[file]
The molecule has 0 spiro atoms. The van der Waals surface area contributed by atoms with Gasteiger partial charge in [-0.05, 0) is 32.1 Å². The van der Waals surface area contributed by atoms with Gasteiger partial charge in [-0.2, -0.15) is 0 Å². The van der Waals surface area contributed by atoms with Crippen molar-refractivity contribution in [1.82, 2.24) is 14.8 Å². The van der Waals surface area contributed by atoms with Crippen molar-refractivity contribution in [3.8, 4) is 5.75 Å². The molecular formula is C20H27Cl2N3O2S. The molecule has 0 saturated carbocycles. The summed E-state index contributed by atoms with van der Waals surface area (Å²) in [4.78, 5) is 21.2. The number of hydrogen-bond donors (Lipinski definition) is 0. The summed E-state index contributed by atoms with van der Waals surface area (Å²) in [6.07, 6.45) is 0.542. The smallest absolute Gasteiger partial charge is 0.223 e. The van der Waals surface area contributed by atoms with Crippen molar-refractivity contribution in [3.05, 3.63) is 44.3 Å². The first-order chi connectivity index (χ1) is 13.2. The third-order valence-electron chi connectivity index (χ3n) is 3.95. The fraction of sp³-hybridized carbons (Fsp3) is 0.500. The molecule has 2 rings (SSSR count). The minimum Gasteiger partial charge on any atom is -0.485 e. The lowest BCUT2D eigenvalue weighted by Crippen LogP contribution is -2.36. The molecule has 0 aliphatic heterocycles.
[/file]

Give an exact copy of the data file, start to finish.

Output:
The molecule has 0 spiro atoms. The van der Waals surface area contributed by atoms with Gasteiger partial charge in [-0.05, 0) is 32.1 Å². The van der Waals surface area contributed by atoms with Gasteiger partial charge in [-0.2, -0.15) is 0 Å². The van der Waals surface area contributed by atoms with Crippen molar-refractivity contribution in [1.82, 2.24) is 14.8 Å². The van der Waals surface area contributed by atoms with Crippen molar-refractivity contribution in [3.8, 4) is 5.75 Å². The molecular formula is C20H27Cl2N3O2S. The molecule has 0 saturated carbocycles. The summed E-state index contributed by atoms with van der Waals surface area (Å²) in [4.78, 5) is 21.2. The number of hydrogen-bond donors (Lipinski definition) is 0. The summed E-state index contributed by atoms with van der Waals surface area (Å²) in [6.07, 6.45) is 0.542. The smallest absolute Gasteiger partial charge is 0.223 e. The van der Waals surface area contributed by atoms with Crippen molar-refractivity contribution in [3.05, 3.63) is 44.3 Å². The first-order chi connectivity index (χ1) is 13.2. The third-order valence-electron chi connectivity index (χ3n) is 3.95. The fraction of sp³-hybridized carbons (Fsp3) is 0.500. The molecule has 2 rings (SSSR count). The minimum Gasteiger partial charge on any atom is -0.485 e. The lowest BCUT2D eigenvalue weighted by Crippen LogP contribution is -2.36. The molecule has 0 aliphatic heterocycles.